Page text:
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African Horse Sickness (AHS)

African Horse Sickness (AHS) is highly infectious viral disease which frequently proves fatal. There have never been any cases of African Horse Sickness in the UK and, for many years, it was barely been considered a threat to British horses.

However, with climate change and an increase in the international movement of horses there is a possibility that AHS could reach Britain, although the risk is not presently considered to be high. However, were AHS to arrive on these shores it is imperative that it is spotted quickly in order that it can be dealt with rapidly and prevented from spreading. Your vet can advise on what to look out for.

AHS is a notifiable disease. This means that if you suspect a horse may have it, you must immediately notify the duty vet in your local Animal Health Veterinary Laboratories Agency (AHVLA) office.

How is AHS spread?

The AHSV is carried and transmitted by particular species of midges from the Culicoides family. AHS is transmitted to a horse by the bite of an infected female midge.

Can horses catch AHS directly from each other?

No, the disease is not directly contagious between horses, even when they are kept in close contact. However, when horses are in close proximity, the likelihood of a midge biting an infected horse and then going on to bite and infect a healthy animal is obviously increased. AHS is not directly contagious to any other species of animal.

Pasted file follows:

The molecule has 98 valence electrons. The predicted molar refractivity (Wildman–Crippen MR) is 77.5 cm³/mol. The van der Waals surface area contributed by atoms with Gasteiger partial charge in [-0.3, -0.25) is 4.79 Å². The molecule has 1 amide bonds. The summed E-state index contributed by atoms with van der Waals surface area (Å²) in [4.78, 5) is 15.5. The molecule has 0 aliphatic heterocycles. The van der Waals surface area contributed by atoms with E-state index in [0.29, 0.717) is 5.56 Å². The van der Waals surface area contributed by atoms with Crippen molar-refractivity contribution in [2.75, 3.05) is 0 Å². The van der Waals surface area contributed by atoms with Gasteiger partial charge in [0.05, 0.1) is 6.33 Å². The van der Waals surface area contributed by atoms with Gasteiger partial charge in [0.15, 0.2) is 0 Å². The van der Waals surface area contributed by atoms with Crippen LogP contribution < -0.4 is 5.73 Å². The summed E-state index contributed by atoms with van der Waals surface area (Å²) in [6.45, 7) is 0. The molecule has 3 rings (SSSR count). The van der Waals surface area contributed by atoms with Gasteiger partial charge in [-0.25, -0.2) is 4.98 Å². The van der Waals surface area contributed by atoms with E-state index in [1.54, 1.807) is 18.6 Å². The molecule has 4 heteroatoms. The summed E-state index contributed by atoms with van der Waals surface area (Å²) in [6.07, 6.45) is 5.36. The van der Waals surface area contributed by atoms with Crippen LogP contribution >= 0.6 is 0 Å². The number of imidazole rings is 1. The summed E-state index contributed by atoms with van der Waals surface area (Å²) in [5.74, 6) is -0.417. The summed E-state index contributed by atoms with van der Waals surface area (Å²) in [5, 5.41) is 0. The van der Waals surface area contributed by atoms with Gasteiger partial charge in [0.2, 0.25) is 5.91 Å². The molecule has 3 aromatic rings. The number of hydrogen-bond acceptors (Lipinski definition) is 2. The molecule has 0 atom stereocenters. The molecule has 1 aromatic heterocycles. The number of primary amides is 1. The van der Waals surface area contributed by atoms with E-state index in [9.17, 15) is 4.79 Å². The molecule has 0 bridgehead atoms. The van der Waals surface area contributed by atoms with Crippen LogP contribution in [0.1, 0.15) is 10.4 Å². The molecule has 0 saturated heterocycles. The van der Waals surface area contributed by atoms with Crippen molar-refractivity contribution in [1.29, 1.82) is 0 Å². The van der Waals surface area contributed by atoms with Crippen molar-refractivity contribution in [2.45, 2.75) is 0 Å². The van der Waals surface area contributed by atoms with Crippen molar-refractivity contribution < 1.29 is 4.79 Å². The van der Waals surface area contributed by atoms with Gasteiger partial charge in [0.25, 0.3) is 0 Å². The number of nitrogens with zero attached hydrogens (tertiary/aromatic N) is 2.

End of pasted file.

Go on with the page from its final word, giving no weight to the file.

Types of AHS

There are three main different forms of AHS; the lung form (acute form), the heart form (cardiac) and the mixed form (combination of lung and heart form).

What are the clinical signs of AHS?


  • High, rapid rise in temperature (up to 41°C)
  • Severe difficulty in breathing with mouth open, head hanging and the nostrils dilated
  • Respiration rate may exceed 50 breaths per minute
  • Excess sweating
  • Presence of abdominal heave lines due to forced expiration
  • Large amounts of frothy discharge from the nostrils
  • Redness of conjunctivae
  • Coughing
  • Within a week 90 percent of horses will die. Once the horse is showing signs of respiratory distress, death usually occurs within 30 minutes to a few hours


  • Fever (39-41°C)
  • Swelling of eyelids, facial tissues, neck and shoulders
  • In severe cases the entire head swells
  • Loss of ability to swallow
  • Respiratory distress shown due to the increased swelling
  • Colic symptoms potentially leading to severe colic
  • Terminal signs include bleeding in the membranes of the mouth and eyes
  • Once the horse shows signs of fever, death usually occurs four-eight days later
  • Lower death rate (50 percent)


  • Symptoms of both the acute and cardiac form – initially mild respiratory signs are exhibited followed by the typical swellings of the cardiac form
  • The mortality rate is 70 percent

Download our guide to African Horse Sickness


If you suspect your horse has AHS contact your veterinary surgeon immediately.

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